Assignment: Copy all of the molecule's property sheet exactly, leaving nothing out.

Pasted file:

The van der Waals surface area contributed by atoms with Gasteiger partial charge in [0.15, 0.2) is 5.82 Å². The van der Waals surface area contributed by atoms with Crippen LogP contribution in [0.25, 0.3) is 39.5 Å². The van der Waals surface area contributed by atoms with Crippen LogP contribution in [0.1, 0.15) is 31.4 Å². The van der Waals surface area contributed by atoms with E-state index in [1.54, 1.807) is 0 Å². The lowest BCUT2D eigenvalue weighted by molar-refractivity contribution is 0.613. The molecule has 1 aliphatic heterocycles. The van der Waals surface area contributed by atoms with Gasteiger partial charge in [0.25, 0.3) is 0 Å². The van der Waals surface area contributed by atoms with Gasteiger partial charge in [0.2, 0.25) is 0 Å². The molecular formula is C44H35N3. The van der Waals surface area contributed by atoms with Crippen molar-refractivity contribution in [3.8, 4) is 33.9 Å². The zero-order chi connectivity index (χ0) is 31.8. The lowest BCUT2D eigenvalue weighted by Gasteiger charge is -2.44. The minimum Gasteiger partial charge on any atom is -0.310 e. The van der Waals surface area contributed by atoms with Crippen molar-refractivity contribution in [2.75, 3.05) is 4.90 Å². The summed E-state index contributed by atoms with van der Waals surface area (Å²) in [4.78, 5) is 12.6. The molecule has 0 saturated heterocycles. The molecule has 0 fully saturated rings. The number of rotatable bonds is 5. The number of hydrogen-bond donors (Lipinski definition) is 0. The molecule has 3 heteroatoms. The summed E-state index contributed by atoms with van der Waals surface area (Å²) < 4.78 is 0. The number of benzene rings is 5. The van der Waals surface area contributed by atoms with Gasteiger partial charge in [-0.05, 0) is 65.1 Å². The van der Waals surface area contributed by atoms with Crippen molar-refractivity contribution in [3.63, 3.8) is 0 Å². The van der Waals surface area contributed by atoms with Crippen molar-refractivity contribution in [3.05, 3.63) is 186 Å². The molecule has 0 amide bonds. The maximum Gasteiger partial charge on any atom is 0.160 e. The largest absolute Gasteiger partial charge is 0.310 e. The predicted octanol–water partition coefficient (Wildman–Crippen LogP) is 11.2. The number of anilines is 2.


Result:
The van der Waals surface area contributed by atoms with Gasteiger partial charge in [0.15, 0.2) is 5.82 Å². The van der Waals surface area contributed by atoms with Crippen LogP contribution in [0.25, 0.3) is 39.5 Å². The van der Waals surface area contributed by atoms with Crippen LogP contribution in [0.1, 0.15) is 31.4 Å². The van der Waals surface area contributed by atoms with E-state index in [1.54, 1.807) is 0 Å². The lowest BCUT2D eigenvalue weighted by molar-refractivity contribution is 0.613. The molecule has 1 aliphatic heterocycles. The van der Waals surface area contributed by atoms with Gasteiger partial charge in [0.25, 0.3) is 0 Å². The van der Waals surface area contributed by atoms with Gasteiger partial charge in [0.2, 0.25) is 0 Å². The molecular formula is C44H35N3. The van der Waals surface area contributed by atoms with Crippen molar-refractivity contribution in [3.8, 4) is 33.9 Å². The zero-order chi connectivity index (χ0) is 31.8. The lowest BCUT2D eigenvalue weighted by Gasteiger charge is -2.44. The minimum Gasteiger partial charge on any atom is -0.310 e. The van der Waals surface area contributed by atoms with Crippen molar-refractivity contribution in [2.75, 3.05) is 4.90 Å². The summed E-state index contributed by atoms with van der Waals surface area (Å²) in [4.78, 5) is 12.6. The molecule has 0 saturated heterocycles. The molecule has 0 fully saturated rings. The number of rotatable bonds is 5. The number of hydrogen-bond donors (Lipinski definition) is 0. The molecule has 3 heteroatoms. The summed E-state index contributed by atoms with van der Waals surface area (Å²) < 4.78 is 0. The number of benzene rings is 5. The van der Waals surface area contributed by atoms with Gasteiger partial charge in [-0.05, 0) is 65.1 Å². The van der Waals surface area contributed by atoms with Crippen molar-refractivity contribution in [3.63, 3.8) is 0 Å². The van der Waals surface area contributed by atoms with Crippen molar-refractivity contribution in [3.05, 3.63) is 186 Å². The molecule has 0 amide bonds. The maximum Gasteiger partial charge on any atom is 0.160 e. The largest absolute Gasteiger partial charge is 0.310 e. The predicted octanol–water partition coefficient (Wildman–Crippen LogP) is 11.2. The number of anilines is 2.